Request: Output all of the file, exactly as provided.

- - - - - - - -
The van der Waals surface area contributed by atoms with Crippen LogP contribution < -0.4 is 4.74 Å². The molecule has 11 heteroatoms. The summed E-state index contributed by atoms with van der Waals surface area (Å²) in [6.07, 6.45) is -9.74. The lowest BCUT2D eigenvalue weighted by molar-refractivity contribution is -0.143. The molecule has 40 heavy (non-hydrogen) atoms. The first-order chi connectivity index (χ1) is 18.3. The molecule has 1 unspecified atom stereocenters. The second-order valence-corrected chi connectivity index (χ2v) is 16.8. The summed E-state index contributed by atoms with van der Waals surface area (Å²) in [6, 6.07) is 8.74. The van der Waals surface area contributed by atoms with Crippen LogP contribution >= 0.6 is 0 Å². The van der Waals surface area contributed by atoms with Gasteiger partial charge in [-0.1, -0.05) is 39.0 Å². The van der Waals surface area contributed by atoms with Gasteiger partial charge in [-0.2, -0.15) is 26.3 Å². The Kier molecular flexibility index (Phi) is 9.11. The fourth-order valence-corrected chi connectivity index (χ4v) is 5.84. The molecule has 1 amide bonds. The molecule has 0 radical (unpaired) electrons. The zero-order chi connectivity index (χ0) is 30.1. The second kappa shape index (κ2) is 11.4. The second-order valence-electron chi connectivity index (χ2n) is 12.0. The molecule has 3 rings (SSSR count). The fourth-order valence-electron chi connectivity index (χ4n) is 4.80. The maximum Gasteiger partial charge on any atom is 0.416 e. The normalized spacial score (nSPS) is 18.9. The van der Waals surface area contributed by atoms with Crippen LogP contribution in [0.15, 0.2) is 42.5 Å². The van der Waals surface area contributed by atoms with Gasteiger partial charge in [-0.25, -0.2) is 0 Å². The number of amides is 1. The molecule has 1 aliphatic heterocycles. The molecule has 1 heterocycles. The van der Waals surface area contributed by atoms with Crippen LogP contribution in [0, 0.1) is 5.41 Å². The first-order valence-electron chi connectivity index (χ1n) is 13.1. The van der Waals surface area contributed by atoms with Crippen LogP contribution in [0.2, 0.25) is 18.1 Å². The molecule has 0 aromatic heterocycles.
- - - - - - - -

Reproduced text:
The van der Waals surface area contributed by atoms with Crippen LogP contribution < -0.4 is 4.74 Å². The molecule has 11 heteroatoms. The summed E-state index contributed by atoms with van der Waals surface area (Å²) in [6.07, 6.45) is -9.74. The lowest BCUT2D eigenvalue weighted by molar-refractivity contribution is -0.143. The molecule has 40 heavy (non-hydrogen) atoms. The first-order chi connectivity index (χ1) is 18.3. The molecule has 1 unspecified atom stereocenters. The second-order valence-corrected chi connectivity index (χ2v) is 16.8. The summed E-state index contributed by atoms with van der Waals surface area (Å²) in [6, 6.07) is 8.74. The van der Waals surface area contributed by atoms with Crippen LogP contribution >= 0.6 is 0 Å². The van der Waals surface area contributed by atoms with Gasteiger partial charge in [-0.1, -0.05) is 39.0 Å². The van der Waals surface area contributed by atoms with Gasteiger partial charge in [-0.2, -0.15) is 26.3 Å². The Kier molecular flexibility index (Phi) is 9.11. The fourth-order valence-corrected chi connectivity index (χ4v) is 5.84. The molecule has 1 amide bonds. The molecule has 0 radical (unpaired) electrons. The zero-order chi connectivity index (χ0) is 30.1. The second kappa shape index (κ2) is 11.4. The second-order valence-electron chi connectivity index (χ2n) is 12.0. The molecule has 3 rings (SSSR count). The fourth-order valence-electron chi connectivity index (χ4n) is 4.80. The maximum Gasteiger partial charge on any atom is 0.416 e. The normalized spacial score (nSPS) is 18.9. The van der Waals surface area contributed by atoms with Crippen LogP contribution in [0.15, 0.2) is 42.5 Å². The van der Waals surface area contributed by atoms with Gasteiger partial charge in [-0.25, -0.2) is 0 Å². The number of amides is 1. The molecule has 1 aliphatic heterocycles. The molecule has 1 heterocycles. The van der Waals surface area contributed by atoms with Crippen LogP contribution in [0, 0.1) is 5.41 Å². The first-order valence-electron chi connectivity index (χ1n) is 13.1. The van der Waals surface area contributed by atoms with Crippen LogP contribution in [0.2, 0.25) is 18.1 Å². The molecule has 0 aromatic heterocycles.